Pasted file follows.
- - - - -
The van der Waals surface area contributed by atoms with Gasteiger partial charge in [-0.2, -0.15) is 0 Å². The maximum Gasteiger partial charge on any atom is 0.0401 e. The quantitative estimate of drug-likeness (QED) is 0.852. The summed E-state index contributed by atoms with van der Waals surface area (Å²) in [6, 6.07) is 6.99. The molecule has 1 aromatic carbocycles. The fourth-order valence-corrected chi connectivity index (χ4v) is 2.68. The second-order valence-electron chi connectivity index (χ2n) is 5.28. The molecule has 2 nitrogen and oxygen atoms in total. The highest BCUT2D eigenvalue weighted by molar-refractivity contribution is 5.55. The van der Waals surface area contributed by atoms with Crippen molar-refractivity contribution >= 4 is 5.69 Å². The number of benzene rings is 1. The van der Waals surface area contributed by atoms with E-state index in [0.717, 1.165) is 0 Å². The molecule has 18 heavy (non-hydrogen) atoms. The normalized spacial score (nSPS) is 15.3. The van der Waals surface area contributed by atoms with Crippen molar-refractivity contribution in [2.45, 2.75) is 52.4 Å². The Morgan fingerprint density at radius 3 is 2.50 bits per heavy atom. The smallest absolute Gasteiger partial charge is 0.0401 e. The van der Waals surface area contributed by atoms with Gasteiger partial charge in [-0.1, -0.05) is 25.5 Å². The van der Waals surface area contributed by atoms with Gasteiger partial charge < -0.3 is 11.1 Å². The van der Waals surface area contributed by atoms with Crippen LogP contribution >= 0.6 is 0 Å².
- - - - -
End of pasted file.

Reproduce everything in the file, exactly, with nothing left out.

The van der Waals surface area contributed by atoms with Gasteiger partial charge in [-0.2, -0.15) is 0 Å². The maximum Gasteiger partial charge on any atom is 0.0401 e. The quantitative estimate of drug-likeness (QED) is 0.852. The summed E-state index contributed by atoms with van der Waals surface area (Å²) in [6, 6.07) is 6.99. The molecule has 1 aromatic carbocycles. The fourth-order valence-corrected chi connectivity index (χ4v) is 2.68. The second-order valence-electron chi connectivity index (χ2n) is 5.28. The molecule has 2 nitrogen and oxygen atoms in total. The highest BCUT2D eigenvalue weighted by molar-refractivity contribution is 5.55. The van der Waals surface area contributed by atoms with Crippen molar-refractivity contribution >= 4 is 5.69 Å². The number of benzene rings is 1. The van der Waals surface area contributed by atoms with E-state index in [0.717, 1.165) is 0 Å². The molecule has 18 heavy (non-hydrogen) atoms. The normalized spacial score (nSPS) is 15.3. The van der Waals surface area contributed by atoms with Crippen molar-refractivity contribution in [2.45, 2.75) is 52.4 Å². The Morgan fingerprint density at radius 3 is 2.50 bits per heavy atom. The smallest absolute Gasteiger partial charge is 0.0401 e. The van der Waals surface area contributed by atoms with Gasteiger partial charge in [-0.1, -0.05) is 25.5 Å². The van der Waals surface area contributed by atoms with Gasteiger partial charge < -0.3 is 11.1 Å². The van der Waals surface area contributed by atoms with Crippen LogP contribution >= 0.6 is 0 Å².